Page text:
Monday, 5 February 2007

Z asks awkward questions

It's now around 10.45 pm and I'm just sitting down with some cheese and biscuits and a dram of Scotch, having just got back from a governors' training meeting. One of the best presented and most interesting I've been to in a long time, in fact. The last one I attended, the Local Authority person presenting the session started it by saying "I hope you all know that this is no longer to explain the new system, as the Government has put back its implementation by a year." No, I hadn't known, I had done this training twice in the previous few years and it would have been nice to have been told in advance.

I amused myself by asking tricky questions, based on my in-depth knowledge of the subject. You can catch 'em out, you know.

This one was on behaviour and anti-bullying matters. There is a new Education Act, being implemented in April and he was telling us about the new jollities within.

I drove through Lowestoft. I lived in Lowestoft from the age of 3 or 4 to 32 and now can hardly find my way about the town now. New roads all over the place. It's good, actually, they haven't dealt with all the congestion caused by having a town that is cut in half by a bridge, but they have improved it considerably. However, I did find myself driving down a road I hadn't known existed. I didn't lose my bearings, so I wasn't very late...

I was bored stiff within the first three minutes. He asked for the general principles one should be considering when drawing up a school's Behavioural Policy. The usual jargon was mentioned. 'Whole-school ethos.' 'Respect, not only from pupil to teacher, but from pupil to pupil, pupil for him- or herself, teacher for pupil.' 'Work ethic' .. and all the rest. Worthy and true, but we've been there before, so many times. But, skilful instructor that we had, he spotted instantly that we'd all been there, done ...... I'll spare you the cliché. He had his Powerpoint presentation, but skimmed over whole pages - "don't need to tell you about that, it's in the hand-out. Let's talk about what it really means."

Two and a quarter hours (no one minded that it overran) well spent. I found myself asking lots of questions and stating quite a lot of opinions/facts (hey, with me, aren't they the same thing? heh heh), some of which were really quite pertinent. I also asked my nasty question, which was ducked the last time I asked it (which I mentioned).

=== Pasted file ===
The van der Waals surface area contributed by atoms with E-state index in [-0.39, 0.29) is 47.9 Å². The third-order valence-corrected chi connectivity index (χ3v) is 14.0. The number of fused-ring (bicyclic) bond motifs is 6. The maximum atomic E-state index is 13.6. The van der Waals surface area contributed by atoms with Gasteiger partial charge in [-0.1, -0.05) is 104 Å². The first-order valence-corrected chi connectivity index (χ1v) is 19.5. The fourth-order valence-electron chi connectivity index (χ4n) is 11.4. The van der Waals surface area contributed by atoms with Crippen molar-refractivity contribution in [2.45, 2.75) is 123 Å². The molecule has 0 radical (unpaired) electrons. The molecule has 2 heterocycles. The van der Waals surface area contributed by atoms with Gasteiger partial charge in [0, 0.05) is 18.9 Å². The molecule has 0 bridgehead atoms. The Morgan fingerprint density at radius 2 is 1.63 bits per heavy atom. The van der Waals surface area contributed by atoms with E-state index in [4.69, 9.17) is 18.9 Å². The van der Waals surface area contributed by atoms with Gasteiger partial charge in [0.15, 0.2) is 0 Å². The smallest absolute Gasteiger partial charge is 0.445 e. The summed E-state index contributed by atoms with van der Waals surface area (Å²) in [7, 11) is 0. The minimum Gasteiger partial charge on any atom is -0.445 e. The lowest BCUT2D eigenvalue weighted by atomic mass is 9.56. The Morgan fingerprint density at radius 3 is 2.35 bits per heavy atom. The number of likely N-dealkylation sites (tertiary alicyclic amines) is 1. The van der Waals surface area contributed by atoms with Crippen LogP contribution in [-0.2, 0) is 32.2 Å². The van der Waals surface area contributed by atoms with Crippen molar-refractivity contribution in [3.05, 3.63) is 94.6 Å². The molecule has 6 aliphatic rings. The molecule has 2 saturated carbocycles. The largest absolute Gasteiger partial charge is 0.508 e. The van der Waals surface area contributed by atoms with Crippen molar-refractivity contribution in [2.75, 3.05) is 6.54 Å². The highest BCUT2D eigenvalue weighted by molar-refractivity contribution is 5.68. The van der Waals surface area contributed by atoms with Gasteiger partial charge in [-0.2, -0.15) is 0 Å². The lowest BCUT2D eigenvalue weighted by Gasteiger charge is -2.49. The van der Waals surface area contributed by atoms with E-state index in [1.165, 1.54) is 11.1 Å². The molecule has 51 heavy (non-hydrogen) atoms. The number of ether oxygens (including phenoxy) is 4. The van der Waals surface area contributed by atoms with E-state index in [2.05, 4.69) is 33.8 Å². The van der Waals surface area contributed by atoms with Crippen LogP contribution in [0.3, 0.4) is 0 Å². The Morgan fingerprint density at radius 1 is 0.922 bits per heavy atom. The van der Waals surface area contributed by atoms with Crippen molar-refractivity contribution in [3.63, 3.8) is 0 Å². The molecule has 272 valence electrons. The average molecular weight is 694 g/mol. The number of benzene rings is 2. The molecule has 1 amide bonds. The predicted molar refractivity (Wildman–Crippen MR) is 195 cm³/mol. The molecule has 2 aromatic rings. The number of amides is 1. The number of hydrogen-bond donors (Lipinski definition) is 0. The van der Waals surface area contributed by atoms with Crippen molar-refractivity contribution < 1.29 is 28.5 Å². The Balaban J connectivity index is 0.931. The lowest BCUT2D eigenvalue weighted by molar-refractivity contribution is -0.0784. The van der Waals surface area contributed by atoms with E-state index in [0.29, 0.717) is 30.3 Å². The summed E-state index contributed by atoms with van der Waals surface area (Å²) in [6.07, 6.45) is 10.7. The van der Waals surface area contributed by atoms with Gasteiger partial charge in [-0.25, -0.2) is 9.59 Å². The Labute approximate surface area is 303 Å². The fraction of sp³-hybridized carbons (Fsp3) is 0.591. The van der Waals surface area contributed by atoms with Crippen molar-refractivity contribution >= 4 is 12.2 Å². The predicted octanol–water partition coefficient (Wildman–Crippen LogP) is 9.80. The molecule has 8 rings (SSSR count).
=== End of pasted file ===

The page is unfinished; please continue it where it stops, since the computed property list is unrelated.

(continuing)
"If a pupil has been excluded from one school and you have a place available, the Local Authority can compel you to accept him/her. However, what is the legal position if the exclusion has been for physical violence against another pupil or member of staff, and the Governing Body fears that it could happen again?" He replied that the LA can still oblige the school to take the pupil. "What if it happens again, the parent or teacher finds that there was a demonstrable risk and sues? Whose is the liability." He did a bit of sensible fudging. "So, if the Head and the Governors refuse to take the pupil, but are overruled, they are in the clear? It will be the LA that will be sued?"

He said, for a definitive answer, that it would be necessary to consult the legal department of the LA. I apologised for asking a mean question, said that my school has been well supported by the LA and they only do what the Government tells them.

My speciality is in being absolutely horrible and then being awfully nice. Wrong-foots people. I'm good cop, bad cop, all on my own.

At the end, I gave him a top-notch evaluation (we have a Sheet of Judgment to fill in), except that he didn't give out the hand-outs until the end. I said that I can see why, he doesn't want us to read rather than listen, but it means your notes are on a separate piece of paper, rather than against the item they are relevant to. I also said the room was too hot, but that was on a different evaluation.

Another full day tomorrow, a meeting all morning, shop all afternoon and Women's Institute in the evening. I'm doing the table flowers. I'm sorry to say that I will probably buy four pretty flowering pot plants, rather than spend an hour arranging flowers.

12 comments:

Anonymous said...

what always amazes me about the UK's educational system is that it has tried (at its best, id like to believe) to always cover not just the academical development of the kids, but the other things that are often ignored by others but are actually very critical to a child's growing up process.
i am speaking to the extent of how i compared it back here. but then, im live in a third world country.
i guess, to that extent, it is not comparable. - maggie

Anonymous said...
This comment has been removed by a blog administrator.
Imperatrix said...

Good questions, z. I think you need to be the good cop/bad cop if you want people to answer your first question well, and then answer any subsequent questions rather than ignore your hand!

BTW, I think the potted plant idea is very good. No dead flowers later...

Dandelion said...

Of course they shouldn't give out the evaluation forms until the end. Otherwise, people might fill it in before they'd heard the whole thing, and that wouldn't be fair on the speaker.

Z said...

Hello Maggie - you accidentally posted your comment twice, so I deleted the second one.